Why drive a truck all year if you only rarely need it for towing?

Dear Car Talk:

I have a 1999, 8-cylinder Dodge Ram 4-wheel-drive crew-cab truck that has served me well towing my 1-ton pontoon boat. What would you recommend to replace it that might get a little better gas mileage and still provide a comfortable ride for four people? I tow only every other year or so – 800 miles round trip. Thanks! – Kevin

Ray: I’d recommend that you replace it with a Toyota Avalon Hybrid, supplemented by a U-Haul rent-a-pickup once every other year.

A lot of our customers make the mistake of buying a car for something they do very infrequently. You know, they get an SUV that’s capable of seating eight people for the one trip per year they take to Grandma’s with Cousin Itt. And here you are, driving around every day, getting 13 mpg as penance for a chore you have to do only every two years.

An alternative is to get a comfortable family car that you can enjoy 103 out of 104 weeks every two years, and then just rent a pickup (or, even better, borrow one) for your biannual week at the lake.

I mention the Avalon Hybrid because I drove it recently and was impressed by its roominess and ride, and the nearly 40 mpg it got, city and highway. But you can get any car you like.

And then, when you want to haul the boat, you rent a pickup truck and put the towing wear and tear on that. It’s not cheap to rent a pickup; you might spend $500-$1,000 for the week. But do the math:

If you drive 20,000 miles a year and you’re getting 13 mpg, over two years you’ll spend $9,228 on fuel (assuming gas stays at $3 a gallon, which it probably won’t). If you drive that same 20,000 miles a year over two years in a car that gets 40 mpg, your fuel cost will be only $3,000.

So, even counting the pickup truck rental, you’d still come out ahead by $5,000 every two years! And you won’t have to pass over nearly as many parking spaces that you don’t fit in.

There are other options, too. If you really do need a pickup truck, or just want one, for whatever reason, I like the RAM 1500 with the V-6 diesel engine. That gets a combined 22 mpg, with an impressive 27 mpg on the highway, and it handles well, for a humongous beast.

Or you could check out the new aluminum-bodied 2015 Ford F-150, which I haven’t driven yet. But reportedly it will get similar mileage.

Or, keep your old truck around just for that one vacation week if you really want to.

But if it were me, I’d get a car, Kevin, and live it up. Let us know what you decide.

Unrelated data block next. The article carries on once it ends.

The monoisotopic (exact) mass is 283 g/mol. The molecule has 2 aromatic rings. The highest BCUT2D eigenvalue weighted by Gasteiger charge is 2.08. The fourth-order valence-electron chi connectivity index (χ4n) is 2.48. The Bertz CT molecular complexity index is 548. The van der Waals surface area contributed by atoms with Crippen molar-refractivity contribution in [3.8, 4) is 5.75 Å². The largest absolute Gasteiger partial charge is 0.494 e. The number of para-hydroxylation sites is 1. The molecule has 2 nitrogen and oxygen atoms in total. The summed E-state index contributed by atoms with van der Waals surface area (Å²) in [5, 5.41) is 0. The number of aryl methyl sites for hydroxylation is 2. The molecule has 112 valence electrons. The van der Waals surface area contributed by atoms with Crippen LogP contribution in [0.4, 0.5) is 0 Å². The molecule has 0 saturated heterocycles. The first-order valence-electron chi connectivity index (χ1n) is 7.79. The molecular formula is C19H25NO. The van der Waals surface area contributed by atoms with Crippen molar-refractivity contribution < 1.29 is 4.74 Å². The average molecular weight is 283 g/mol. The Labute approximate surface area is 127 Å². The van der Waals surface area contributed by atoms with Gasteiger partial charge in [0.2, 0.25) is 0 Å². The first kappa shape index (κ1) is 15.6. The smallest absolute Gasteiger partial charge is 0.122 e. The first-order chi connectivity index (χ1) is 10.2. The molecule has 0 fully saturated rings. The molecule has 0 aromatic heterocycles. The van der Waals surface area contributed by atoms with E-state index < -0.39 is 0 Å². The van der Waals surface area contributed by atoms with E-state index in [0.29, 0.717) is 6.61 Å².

Gauging tire life

Dear Car Talk:

We have two cars that are each driven about 4,000 miles a year. Since it will take 10 years or so to put 40,000 miles on the tires, should I consider replacing them after a certain number of years, instead of miles? If so, how many years do you recommend for replacement? – Bob

Ray: Well, the American tire industry recommends that tires be replaced every six years, even if the tread is not worn down. Of course, the American Couch Association also recommends that you replace your sofa cushions every three months due to flatulence. And I think both of those industries probably are erring on the side of caution. And increased sales.

Tires do dry out and degrade over time, due to exposure to sun and ozone in the air. I’m sure you’ve seen old tires that are covered in small cracks on the sidewalls. Those should be replaced.

They also can degrade in and around the tread, where most people don’t look. So that needs to be checked, too.

So my advice would be, starting at year six, have a mechanic you trust (and not necessarily a tire salesman) take a good look at your tires. You need a knowledgeable, non-interested party to do a visual inspection and tell you whether the tires are still good.

If your cars sit outside all the time and you live in a hot-weather climate, and you bought cheap tires to begin with, you may need tires after six years. If they’re garaged, or they’re particularly good tires, you could get seven, eight or even more years out of them while still driving safely.

And you want to factor in your driving habits, too. If 95 percent of your driving is from your house in a golf community to the clubhouse for lunch and back, the risk of catastrophic failure is low, because heat from high-speed driving is what tends to make tires fail suddenly.

Whereas, if you do a lot of highway driving, you’ll want to err on the side of caution and make sure your tires are not near the end of their lives.

By the way, if you’re not sure how old your tires are, you can check the sidewall. You’ll find a number there that says something like “2214.” That means your tires were manufactured during the 22nd week of 2014.

And if they’re not 6 years old yet, at least you’ll know when to throw them their next birthday party.

Visit the Car Talk website at www.cartalk.com.

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